An upclose picture of persimmons in a basket

Smells of taco seasonings, tortillas frying in oil and cilantro in salsa remind me of my grandma. Many of my memories of her include her standing in the kitchen, cooking meals for me and my family. 

Sometimes, she would laugh, crack jokes and sneak her dogs food while she cooked. Other times, she would be fastidiadathe Spanish word for irritablebecause the kitchen was hot, and she was tired. I smile as I remember her being the latter. She was a spunky, sassy lady. 

My grandma passed away in November of last year, and my heart is still healing from the pain of losing her. Cooking has been one way for my heart to heal.   

Cooking has been one way for my heart to heal.   

A few weeks ago, I went home to spend some time with my family. I promised my grandad a few days before that I would make him homemade enchiladas, one of his favorite meals and a meal that my grandma was known for in our family. I made chicken enchiladas for myself a few days before but cooking beef enchiladas (per my grandad’s request) for my family was an experience that made me feel closer to my grandma than I have felt since she passed. 

As I let the sauce simmer on the stove while I ground the meat, tears began to roll down my face. I smelled the familiar smells that I associate with her. It was like she was in the kitchen with me.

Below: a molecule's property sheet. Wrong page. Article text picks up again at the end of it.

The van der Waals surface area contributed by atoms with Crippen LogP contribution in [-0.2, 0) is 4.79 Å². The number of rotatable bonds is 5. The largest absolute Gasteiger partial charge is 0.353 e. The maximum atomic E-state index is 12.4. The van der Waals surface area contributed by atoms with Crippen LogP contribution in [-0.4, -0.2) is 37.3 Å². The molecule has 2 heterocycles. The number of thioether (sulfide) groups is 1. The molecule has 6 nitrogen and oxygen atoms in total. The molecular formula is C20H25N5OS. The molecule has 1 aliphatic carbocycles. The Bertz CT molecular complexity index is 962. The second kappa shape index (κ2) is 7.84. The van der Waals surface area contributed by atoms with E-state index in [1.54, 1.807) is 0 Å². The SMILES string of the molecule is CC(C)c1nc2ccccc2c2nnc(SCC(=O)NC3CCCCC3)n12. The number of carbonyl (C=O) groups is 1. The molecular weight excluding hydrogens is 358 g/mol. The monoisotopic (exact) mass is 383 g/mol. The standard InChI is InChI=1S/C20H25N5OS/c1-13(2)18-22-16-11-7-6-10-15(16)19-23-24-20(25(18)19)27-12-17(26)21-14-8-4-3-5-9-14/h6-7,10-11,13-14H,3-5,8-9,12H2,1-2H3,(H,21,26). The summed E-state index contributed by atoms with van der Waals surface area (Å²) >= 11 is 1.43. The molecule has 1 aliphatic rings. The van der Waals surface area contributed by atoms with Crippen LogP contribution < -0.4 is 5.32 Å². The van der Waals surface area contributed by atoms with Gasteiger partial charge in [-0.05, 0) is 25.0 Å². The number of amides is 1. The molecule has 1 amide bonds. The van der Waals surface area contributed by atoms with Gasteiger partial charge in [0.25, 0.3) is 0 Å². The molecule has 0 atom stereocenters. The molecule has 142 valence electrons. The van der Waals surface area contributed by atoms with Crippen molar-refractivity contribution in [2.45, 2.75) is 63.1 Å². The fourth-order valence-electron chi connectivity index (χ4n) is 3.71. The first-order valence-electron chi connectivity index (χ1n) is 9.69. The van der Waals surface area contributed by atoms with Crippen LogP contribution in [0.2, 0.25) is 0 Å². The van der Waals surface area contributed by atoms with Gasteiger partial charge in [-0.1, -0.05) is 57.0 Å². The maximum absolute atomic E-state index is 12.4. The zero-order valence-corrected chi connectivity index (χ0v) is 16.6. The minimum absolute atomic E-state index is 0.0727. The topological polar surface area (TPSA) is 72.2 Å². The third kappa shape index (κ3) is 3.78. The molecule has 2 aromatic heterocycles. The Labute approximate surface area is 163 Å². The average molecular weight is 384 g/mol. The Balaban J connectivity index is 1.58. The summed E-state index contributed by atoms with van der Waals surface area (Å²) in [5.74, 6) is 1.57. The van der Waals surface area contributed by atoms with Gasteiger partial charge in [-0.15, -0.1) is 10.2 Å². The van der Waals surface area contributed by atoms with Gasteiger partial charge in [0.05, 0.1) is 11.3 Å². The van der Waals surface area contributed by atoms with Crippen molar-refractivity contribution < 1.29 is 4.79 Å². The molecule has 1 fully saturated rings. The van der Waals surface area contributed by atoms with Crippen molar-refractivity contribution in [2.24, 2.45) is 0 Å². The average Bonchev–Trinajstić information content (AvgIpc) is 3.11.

I continued to cook, and the process took me almost two hours. Toward the middle of the process, I was tired and hot. I myself began to feel fastidiada. I began to cry and then laugh as I realized this is what she must have felt too. In tandem with these emotions was a deep desire to make the meal perfect. I wanted everyone to enjoy the meal and to leave our house with a full stomach and a happy heart. 

I think my grandma must have felt the same way when she cooked for us. I was cooking as an act of love for my family. She did the same for us. 

I was cooking as an act of love for my family. She did the same for us. 

As I felt these feelings, I started to cry thinking about how much she loved us. She loved us so much that she was willing to be hot, tired and irritated just to serve us a delicious meal that she knew we would enjoy. Perhaps she too felt the pressures of perfectionism, and these emotions were the result of that. I felt her love more than ever before as I cooked for my family because I had this new understanding of her love. 

My grandad loved the enchiladas, and I heard him tell my mom, “These taste like your mom’s.” I was exhausted after two hours of cooking, but my heart was filled with the love of my grandma, and this new connection that I felt with her. 

Healing is a long and hard process. It looks different for everyone. Cooking has been an instrument for healing in my life. It allows me to take care of my family and love them in the same way that my grandma did. 

My enchiladas will never be as good as hers, and I will miss her laughter in the kitchen forever. I miss her constantly. I think of her every day as I stand in the kitchen and cook. 

Is there an activity or hobby that reminds you of a loved one who you’ve lost? How does this help you connect with them?

Image via Raisa Zwart Photography

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